Further Reading

Please see my article Leaf Litter Invertebrates for information on collecting live food for tiny amphibian pets.

 Haswell’s Frog tadpole image referenced from wikipedia and originally posted by LiquidGhoul

Urban Adventures – Fishing for Alligators in the Sewers of New York City

I’ve been fortunate in having had many adventures with reptiles.  Some took place in the exotic locales I dreamed of visiting as a child, but one of my first was situated in far less promising surroundings – the sewers below the Bronx, in NYC!

The Legend

I grew up hearing tales of huge alligators that supposedly cruised the sewers of NYC, warmed by the steamy air and gorging on rats, roaches and garbage.  In the Frank and Marsh Crocodile1950’s and 60’s, huge numbers of baby Spectacled Caimans (Caiman crocodylus), dubbed “alligators”, were sold to tourists visiting Florida.  In fact, I was presented with just such a creature by my grandfather.  As the story went, the “gators” wound up in sewers after being flushed or dropped there when they became ill or too large for their owners to manage.

My Golden Opportunity

When I was 10 or 11 years old, construction on the street outside my home gave me a long-awaited opportunity…the chance to sneak down into the sewers on an alligator hunt.  I couldn’t imagine a more fortunate set of circumstances, and felt sorry for the many children deprived of such a grand adventure!

Provisioned with a hook, line and pilfered cold cuts, I spent many summer afternoons stalking the mythical beasts below the streets of the Bronx.  I did see “wildlife” – rats, mice and roaches – but I did not catch any alligators (or infectious diseases, thankfully!).

Fortunately, my interests were wide, and with the aid of my books and the (very!) patient, kind-hearted folks at the American Museum of Natural History’s Invertebrate Department, I was able to determine that at least 3 different species of cockroach roamed the area.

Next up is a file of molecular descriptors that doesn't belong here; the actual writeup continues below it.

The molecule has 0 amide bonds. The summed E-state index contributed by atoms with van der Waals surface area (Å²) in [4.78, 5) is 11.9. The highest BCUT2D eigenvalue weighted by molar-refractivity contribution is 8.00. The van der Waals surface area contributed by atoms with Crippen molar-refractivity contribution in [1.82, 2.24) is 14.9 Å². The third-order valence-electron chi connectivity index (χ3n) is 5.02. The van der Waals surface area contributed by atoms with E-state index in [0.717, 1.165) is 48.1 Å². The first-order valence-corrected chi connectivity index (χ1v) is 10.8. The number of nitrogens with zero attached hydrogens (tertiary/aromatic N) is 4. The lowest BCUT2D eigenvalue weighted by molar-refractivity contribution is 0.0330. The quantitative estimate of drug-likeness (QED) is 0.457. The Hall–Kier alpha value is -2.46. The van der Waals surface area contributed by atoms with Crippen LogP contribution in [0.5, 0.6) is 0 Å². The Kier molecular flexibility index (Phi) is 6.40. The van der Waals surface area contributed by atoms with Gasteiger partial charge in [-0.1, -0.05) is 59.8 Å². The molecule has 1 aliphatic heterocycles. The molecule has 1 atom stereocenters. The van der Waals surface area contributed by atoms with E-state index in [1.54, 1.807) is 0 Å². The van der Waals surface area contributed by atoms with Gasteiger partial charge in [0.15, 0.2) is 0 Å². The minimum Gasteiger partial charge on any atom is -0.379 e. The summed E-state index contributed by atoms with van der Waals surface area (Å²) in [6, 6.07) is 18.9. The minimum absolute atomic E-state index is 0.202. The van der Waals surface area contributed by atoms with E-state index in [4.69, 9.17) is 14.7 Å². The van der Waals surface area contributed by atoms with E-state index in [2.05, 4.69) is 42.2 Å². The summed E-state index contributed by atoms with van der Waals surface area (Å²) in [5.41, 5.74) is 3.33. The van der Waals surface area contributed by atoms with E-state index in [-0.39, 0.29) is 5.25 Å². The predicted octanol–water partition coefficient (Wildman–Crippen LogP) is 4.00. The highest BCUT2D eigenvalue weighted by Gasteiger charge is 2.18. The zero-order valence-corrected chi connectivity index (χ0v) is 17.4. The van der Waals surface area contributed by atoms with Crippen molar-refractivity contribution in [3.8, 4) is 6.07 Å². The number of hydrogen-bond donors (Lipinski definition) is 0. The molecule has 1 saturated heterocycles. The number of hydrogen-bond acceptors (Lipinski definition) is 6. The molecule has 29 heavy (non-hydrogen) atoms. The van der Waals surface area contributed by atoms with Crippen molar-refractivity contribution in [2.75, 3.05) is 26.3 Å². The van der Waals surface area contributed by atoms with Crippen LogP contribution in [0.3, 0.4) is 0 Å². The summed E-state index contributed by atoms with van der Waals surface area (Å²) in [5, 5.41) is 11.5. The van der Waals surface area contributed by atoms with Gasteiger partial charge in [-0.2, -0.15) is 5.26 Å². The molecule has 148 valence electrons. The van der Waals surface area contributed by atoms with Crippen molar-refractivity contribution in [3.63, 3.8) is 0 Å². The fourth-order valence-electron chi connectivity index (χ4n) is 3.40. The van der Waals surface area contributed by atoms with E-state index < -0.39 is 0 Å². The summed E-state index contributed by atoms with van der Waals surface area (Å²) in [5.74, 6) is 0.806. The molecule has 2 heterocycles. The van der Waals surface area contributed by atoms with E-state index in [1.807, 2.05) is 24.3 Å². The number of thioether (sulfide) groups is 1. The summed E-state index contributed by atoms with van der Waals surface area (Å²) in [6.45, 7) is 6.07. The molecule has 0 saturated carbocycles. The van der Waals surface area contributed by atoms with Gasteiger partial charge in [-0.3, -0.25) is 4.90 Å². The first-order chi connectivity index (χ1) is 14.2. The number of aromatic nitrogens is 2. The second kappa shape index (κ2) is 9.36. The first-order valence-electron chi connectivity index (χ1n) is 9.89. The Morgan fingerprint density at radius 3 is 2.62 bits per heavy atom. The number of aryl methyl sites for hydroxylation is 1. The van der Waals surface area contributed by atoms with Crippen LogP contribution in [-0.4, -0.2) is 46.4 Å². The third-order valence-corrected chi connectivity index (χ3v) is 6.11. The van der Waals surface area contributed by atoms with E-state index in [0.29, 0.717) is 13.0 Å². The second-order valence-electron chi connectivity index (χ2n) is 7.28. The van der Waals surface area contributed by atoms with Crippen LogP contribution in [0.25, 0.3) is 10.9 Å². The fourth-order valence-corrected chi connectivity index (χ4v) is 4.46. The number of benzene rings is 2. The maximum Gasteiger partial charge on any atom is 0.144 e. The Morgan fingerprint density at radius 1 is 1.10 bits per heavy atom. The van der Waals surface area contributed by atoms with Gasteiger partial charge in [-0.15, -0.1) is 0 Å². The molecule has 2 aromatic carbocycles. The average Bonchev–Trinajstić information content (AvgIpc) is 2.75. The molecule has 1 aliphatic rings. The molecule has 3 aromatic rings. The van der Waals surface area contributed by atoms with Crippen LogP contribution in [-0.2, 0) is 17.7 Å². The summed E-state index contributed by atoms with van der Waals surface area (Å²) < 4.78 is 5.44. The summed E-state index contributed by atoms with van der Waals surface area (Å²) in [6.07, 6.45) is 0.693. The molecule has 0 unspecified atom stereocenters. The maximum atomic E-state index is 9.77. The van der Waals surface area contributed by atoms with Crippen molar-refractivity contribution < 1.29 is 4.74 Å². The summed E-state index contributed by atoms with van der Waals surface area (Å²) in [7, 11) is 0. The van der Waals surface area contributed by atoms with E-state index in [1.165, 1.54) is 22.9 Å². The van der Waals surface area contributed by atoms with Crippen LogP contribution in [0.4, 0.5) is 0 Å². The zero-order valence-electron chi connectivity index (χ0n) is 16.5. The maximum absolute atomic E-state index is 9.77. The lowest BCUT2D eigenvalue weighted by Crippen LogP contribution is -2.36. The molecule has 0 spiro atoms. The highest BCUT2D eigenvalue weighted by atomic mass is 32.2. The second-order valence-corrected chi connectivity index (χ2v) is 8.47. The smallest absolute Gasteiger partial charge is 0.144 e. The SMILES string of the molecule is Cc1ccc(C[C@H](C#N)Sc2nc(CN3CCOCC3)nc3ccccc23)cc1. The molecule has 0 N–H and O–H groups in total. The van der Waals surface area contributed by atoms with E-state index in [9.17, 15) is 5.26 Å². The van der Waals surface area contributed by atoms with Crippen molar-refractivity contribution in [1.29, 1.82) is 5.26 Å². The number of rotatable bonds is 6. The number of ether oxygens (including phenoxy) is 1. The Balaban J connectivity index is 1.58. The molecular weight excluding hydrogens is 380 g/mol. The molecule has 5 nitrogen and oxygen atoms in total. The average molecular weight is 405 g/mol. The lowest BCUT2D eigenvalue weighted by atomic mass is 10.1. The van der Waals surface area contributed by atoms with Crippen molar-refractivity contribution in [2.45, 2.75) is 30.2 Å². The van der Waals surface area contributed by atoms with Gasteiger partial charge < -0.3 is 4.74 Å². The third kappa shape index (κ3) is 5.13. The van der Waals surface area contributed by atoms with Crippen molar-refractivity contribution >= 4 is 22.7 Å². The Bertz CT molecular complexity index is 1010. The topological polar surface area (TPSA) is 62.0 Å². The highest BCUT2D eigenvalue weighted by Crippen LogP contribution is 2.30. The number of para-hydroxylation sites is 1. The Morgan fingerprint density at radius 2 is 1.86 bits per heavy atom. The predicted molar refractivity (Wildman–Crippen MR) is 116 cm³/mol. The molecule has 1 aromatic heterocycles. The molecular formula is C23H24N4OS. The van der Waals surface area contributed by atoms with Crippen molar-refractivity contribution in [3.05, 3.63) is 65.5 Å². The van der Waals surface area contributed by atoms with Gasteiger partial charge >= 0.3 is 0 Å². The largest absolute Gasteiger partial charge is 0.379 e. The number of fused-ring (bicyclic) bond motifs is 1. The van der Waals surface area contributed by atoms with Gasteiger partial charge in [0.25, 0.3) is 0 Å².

The Reality of NYC’s Sewer Gators

Of course, NYC’s sewer system is a less than ideal home for crocodilians of any type – cold winter temperatures, a lack of sunlight and a poor diet would doom the White Gatorcreatures to brief lives, if ever they were there.

I recently expressed that opinion in an interview that was scheduled to air on the TV show “Monster Quest”.  However, I upon watching the episode I found that I had been “deleted” – hopefully because my comments were not “dramatic” enough, and not due to my poor on-air appearance!

Some Real NYC Crocodilians

About 10 years ago, a young Spectacled Caiman did wind up being caught in a filter at a water treatment plant on the Bronx River…perhaps the first solid evidence of a free-living crocodilian in NYC.  The animal had likely been dumped by its owner a short time earlier, but we could not trace its history.

A young alligator, released into a lake in Central Park a few years back, put Manhattan on the map as crocodilian “habitat”.

Working with Crocs

Frank Moving GharialHappily, as time went on I was able to work with 15 or so species of crocodilians in zoos and the wild.  Please see the attached photos – the beast charging me is a marsh crocodile,  Crocodylus palustris, the long-snouted fellow being led into the net is an Indian gharial, Gavialis gangeticus, and the white specimen is an albino American alligator, Alligator mississippiensis.